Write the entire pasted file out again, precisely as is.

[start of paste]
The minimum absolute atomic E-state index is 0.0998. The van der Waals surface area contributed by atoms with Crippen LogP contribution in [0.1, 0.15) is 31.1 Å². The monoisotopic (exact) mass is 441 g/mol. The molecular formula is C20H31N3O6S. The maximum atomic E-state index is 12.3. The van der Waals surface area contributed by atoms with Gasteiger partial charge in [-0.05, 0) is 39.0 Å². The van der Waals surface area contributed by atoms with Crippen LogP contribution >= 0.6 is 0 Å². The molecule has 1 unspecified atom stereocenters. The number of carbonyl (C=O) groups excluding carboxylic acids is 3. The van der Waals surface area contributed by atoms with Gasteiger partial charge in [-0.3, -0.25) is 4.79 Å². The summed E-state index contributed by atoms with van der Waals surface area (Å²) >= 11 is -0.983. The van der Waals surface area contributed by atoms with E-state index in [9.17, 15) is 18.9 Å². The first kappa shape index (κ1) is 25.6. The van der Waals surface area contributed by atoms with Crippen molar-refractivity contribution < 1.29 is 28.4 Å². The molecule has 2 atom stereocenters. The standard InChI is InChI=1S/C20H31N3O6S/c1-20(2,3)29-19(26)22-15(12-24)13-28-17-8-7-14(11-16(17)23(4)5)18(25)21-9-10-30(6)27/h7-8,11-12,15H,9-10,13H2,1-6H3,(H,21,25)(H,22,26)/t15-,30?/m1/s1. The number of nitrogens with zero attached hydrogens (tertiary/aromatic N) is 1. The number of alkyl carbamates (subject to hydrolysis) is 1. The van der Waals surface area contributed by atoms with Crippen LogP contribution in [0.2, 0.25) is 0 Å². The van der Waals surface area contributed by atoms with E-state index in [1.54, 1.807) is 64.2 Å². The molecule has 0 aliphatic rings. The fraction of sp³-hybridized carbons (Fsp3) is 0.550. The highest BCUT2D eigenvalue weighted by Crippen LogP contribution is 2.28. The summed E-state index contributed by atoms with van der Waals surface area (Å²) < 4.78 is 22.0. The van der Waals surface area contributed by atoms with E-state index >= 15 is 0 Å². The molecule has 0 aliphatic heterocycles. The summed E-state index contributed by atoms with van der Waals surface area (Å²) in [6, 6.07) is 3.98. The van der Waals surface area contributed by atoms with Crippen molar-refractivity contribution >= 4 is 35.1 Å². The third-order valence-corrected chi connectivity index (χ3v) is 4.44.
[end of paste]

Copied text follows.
The minimum absolute atomic E-state index is 0.0998. The van der Waals surface area contributed by atoms with Crippen LogP contribution in [0.1, 0.15) is 31.1 Å². The monoisotopic (exact) mass is 441 g/mol. The molecular formula is C20H31N3O6S. The maximum atomic E-state index is 12.3. The van der Waals surface area contributed by atoms with Gasteiger partial charge in [-0.05, 0) is 39.0 Å². The van der Waals surface area contributed by atoms with Crippen LogP contribution >= 0.6 is 0 Å². The molecule has 1 unspecified atom stereocenters. The number of carbonyl (C=O) groups excluding carboxylic acids is 3. The van der Waals surface area contributed by atoms with Gasteiger partial charge in [-0.3, -0.25) is 4.79 Å². The summed E-state index contributed by atoms with van der Waals surface area (Å²) >= 11 is -0.983. The van der Waals surface area contributed by atoms with E-state index in [9.17, 15) is 18.9 Å². The first kappa shape index (κ1) is 25.6. The van der Waals surface area contributed by atoms with Crippen molar-refractivity contribution < 1.29 is 28.4 Å². The molecule has 2 atom stereocenters. The standard InChI is InChI=1S/C20H31N3O6S/c1-20(2,3)29-19(26)22-15(12-24)13-28-17-8-7-14(11-16(17)23(4)5)18(25)21-9-10-30(6)27/h7-8,11-12,15H,9-10,13H2,1-6H3,(H,21,25)(H,22,26)/t15-,30?/m1/s1. The number of nitrogens with zero attached hydrogens (tertiary/aromatic N) is 1. The number of alkyl carbamates (subject to hydrolysis) is 1. The van der Waals surface area contributed by atoms with Crippen LogP contribution in [0.2, 0.25) is 0 Å². The van der Waals surface area contributed by atoms with E-state index in [1.54, 1.807) is 64.2 Å². The molecule has 0 aliphatic rings. The fraction of sp³-hybridized carbons (Fsp3) is 0.550. The highest BCUT2D eigenvalue weighted by Crippen LogP contribution is 2.28. The summed E-state index contributed by atoms with van der Waals surface area (Å²) < 4.78 is 22.0. The van der Waals surface area contributed by atoms with E-state index >= 15 is 0 Å². The molecule has 0 aliphatic heterocycles. The summed E-state index contributed by atoms with van der Waals surface area (Å²) in [6, 6.07) is 3.98. The van der Waals surface area contributed by atoms with Crippen molar-refractivity contribution >= 4 is 35.1 Å². The third-order valence-corrected chi connectivity index (χ3v) is 4.44.